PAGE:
It's October 9th and I've had to wait 5 weeks before I could get back out to the White Mountains. Work got in the way so I resorted to some local hikes during the last few weeks. Seems like a lifetime ago when I decided I was going for the AMC 48 4000 footers. Today the goal is to climb Lafayette, Lincoln, and Little Haystack. The latter does not count as an official 4000 footer due to it's lack of rise. Meaning it needs a 200 foot rise from it's lowest point on the connecting ridge. Then two for the books it shall be.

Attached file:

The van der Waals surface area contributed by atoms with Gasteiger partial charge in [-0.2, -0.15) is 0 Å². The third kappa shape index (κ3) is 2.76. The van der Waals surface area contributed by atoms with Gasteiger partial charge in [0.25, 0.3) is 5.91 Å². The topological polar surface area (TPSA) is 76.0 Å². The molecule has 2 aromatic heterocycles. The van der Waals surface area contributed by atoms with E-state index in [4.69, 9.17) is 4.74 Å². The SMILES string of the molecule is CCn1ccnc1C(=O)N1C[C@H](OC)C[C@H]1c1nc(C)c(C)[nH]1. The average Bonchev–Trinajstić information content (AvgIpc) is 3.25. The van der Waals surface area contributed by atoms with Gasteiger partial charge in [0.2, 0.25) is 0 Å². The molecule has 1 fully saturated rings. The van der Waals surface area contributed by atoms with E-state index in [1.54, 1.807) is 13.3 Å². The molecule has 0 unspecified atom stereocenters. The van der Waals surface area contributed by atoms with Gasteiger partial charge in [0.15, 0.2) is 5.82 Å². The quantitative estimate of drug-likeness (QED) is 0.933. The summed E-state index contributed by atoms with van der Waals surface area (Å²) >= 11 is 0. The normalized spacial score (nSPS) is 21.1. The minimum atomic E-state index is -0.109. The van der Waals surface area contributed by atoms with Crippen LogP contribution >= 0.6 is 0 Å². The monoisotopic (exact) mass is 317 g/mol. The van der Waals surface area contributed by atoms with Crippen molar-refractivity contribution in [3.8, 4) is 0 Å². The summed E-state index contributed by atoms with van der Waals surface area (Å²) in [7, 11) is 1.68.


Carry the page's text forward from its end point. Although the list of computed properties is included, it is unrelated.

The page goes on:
So once again it was up early and out the door by 4:00 AM. I got to the Lafayette Campground parking lot on the northbound side of I-93 by 6:00 AM and on the trail by 6:10. I have two new pieces of equipment today, a headlamp as it is still dark, and hiking poles, but I only bring one. The weather is supposed to be quite warm today for October, in the 80's and humid. I start out on the Old Bridle Path to hit Lafayette first then head south on the ridge to Lincoln and Little Haystack. A little different using a headlamp in the early morning hours, couple of times having to stop to make out where the trail leads. I make it to the first junction where Falling Waters Trail leads to the right up to Little Haystack. So left I go and a few minutes later there is enough daylight starting to emerge that I can take off the headlamp. It is also warm enough that within an hour into the hike the legs on my hiking pants come off.